Contact with the Ex: 2 cents on your suggestion about the newly married man who did not want his wife to know he was talking to an ex. I am in that boat. I am still friends with a few people I dated years ago and talk to them almost exclusively from the office. My wife doesn't want to know about it. She wants to pretend that it doesn't exist. It's a total double standard, because she still contacts some of her ex's. She admits it's irrational, but she'd just rather not know. So I humor that. Would it be better for her to get over whatever bugs her? Sure, but it's not worth the therapy time.

Carolyn Hax: At least you've got it out in the open that you have her permission/marching order to keep things secret from her. So, you explain that to the people who can call only your office number, and you wash your hands of it. In every marriage/partnership, people make their deals.


What if I only want ONE...: ...kid?

That cannot possibly be okay, can it? She'll be spoiled rotten, right? And she won't socialize well with other kids, right? And she'll be lonely, right?

We were supposed to want at least two. (I was raised as an only child and had all the above problems.) My husband stays home with our three-year-old and he's doing a great job raising her. But I swore I wouldn't have another child unless I could stay home with him/her, and by the time we can afford for me to do that, my chances of conceiving will have dropped significantly. Besides, I'm just so -#$! tired now, I can't imagine going through all that again. And the three of us are really happy together. And it doesn't seem fair to my daughter to have another child when I feel like I don't have enough time for her. (My husband is of the same mind on this, though we haven't set anything in stone yet.)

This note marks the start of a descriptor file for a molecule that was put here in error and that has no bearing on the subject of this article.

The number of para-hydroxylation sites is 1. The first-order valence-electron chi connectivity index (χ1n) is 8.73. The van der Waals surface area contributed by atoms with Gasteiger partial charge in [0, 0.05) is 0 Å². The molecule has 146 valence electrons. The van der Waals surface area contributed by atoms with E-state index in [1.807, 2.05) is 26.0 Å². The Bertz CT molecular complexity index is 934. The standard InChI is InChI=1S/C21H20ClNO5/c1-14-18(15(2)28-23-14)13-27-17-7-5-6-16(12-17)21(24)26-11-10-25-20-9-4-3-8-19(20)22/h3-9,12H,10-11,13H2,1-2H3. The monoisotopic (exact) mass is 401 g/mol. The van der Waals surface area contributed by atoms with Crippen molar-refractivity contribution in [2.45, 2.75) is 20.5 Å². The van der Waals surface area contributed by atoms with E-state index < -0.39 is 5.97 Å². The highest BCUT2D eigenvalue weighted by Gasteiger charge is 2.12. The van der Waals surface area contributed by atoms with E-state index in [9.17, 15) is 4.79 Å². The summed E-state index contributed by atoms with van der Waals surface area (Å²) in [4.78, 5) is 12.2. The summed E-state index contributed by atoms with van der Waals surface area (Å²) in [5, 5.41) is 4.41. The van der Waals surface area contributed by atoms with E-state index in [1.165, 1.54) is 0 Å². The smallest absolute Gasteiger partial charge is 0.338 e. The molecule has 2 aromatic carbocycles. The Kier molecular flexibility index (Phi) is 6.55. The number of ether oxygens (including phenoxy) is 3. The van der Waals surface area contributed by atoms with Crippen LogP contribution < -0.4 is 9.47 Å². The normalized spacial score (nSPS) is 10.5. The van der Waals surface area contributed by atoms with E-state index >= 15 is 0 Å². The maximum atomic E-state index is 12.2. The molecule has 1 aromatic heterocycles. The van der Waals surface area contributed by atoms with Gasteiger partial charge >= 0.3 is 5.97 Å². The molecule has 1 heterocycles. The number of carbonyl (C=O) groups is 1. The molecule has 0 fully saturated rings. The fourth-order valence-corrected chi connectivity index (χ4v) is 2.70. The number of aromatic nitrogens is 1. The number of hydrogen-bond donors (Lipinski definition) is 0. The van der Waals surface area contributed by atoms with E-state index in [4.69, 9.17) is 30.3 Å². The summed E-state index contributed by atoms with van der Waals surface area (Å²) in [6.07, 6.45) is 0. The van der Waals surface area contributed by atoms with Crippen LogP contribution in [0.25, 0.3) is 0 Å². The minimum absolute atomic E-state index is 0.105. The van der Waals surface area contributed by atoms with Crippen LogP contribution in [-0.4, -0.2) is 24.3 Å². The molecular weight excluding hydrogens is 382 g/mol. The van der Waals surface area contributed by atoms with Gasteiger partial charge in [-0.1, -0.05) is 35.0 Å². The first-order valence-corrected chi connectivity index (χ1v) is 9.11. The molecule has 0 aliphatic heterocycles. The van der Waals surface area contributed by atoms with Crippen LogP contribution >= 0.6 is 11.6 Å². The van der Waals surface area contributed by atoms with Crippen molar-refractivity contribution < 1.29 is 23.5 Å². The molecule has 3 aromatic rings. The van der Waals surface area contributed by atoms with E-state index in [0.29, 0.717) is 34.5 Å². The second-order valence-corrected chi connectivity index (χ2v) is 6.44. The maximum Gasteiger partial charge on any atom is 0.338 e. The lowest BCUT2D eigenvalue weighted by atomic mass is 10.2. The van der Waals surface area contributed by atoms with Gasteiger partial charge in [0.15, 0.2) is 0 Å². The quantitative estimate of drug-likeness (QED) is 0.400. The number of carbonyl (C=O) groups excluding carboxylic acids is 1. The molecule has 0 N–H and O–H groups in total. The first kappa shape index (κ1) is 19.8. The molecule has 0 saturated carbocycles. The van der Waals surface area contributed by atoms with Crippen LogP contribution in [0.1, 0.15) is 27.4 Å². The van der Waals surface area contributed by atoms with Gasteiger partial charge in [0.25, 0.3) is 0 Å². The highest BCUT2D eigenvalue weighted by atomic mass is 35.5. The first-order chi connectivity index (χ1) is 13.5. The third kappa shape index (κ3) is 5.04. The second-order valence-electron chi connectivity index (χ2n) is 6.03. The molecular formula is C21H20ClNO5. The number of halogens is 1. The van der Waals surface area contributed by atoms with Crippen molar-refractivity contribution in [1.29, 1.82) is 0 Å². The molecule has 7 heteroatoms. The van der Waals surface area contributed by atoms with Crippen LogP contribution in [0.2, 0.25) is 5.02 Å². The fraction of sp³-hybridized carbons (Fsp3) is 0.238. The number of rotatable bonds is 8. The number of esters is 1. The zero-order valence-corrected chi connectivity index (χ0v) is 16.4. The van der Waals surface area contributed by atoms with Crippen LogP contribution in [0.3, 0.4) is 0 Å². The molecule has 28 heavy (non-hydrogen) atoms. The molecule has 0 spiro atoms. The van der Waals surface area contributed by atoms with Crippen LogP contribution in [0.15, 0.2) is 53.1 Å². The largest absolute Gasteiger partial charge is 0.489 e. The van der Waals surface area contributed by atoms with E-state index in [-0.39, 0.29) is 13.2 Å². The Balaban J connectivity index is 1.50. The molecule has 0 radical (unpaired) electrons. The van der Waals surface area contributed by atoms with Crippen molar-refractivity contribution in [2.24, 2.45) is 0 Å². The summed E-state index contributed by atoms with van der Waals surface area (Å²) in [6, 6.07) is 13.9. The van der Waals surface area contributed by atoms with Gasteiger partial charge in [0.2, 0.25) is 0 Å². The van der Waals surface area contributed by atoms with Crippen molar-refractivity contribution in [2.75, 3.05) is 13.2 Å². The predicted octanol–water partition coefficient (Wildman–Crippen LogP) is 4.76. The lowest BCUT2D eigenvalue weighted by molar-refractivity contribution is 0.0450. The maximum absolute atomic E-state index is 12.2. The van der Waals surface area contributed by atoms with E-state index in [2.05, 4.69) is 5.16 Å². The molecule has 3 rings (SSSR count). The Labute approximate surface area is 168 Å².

What do you do when you're suddenly okay with something you never thought you'd be okay with? Comments/criticism from you and the 'nuts would be welcome.

Carolyn Hax: I'm sure there are a lot of only children who wish they'd had a sibling, but there are others who would take great exception to the idea that they were somehow deprived or poorly socialized.

A lot of people have one kid. A lot of people decide to have one because they feel they can't give another baby the attention s/he deserves. Others have that decision made for them. Either way, it is what it is, and you do your best for the child you have. Since you know what it means to be an only child, you're in a great position to know what she might be missing and to find other ways to fill those needs.

BTW, not to cast doubt on your decision or anything, but merely as thought food: Just as your decision never to have an only child should be open to a challenge, your decision not to have another baby if you can't stay home should also be open challenge. Since you've already found that absolutes don't fare well in the childrearing arena, you might as well put all of them out to the curb.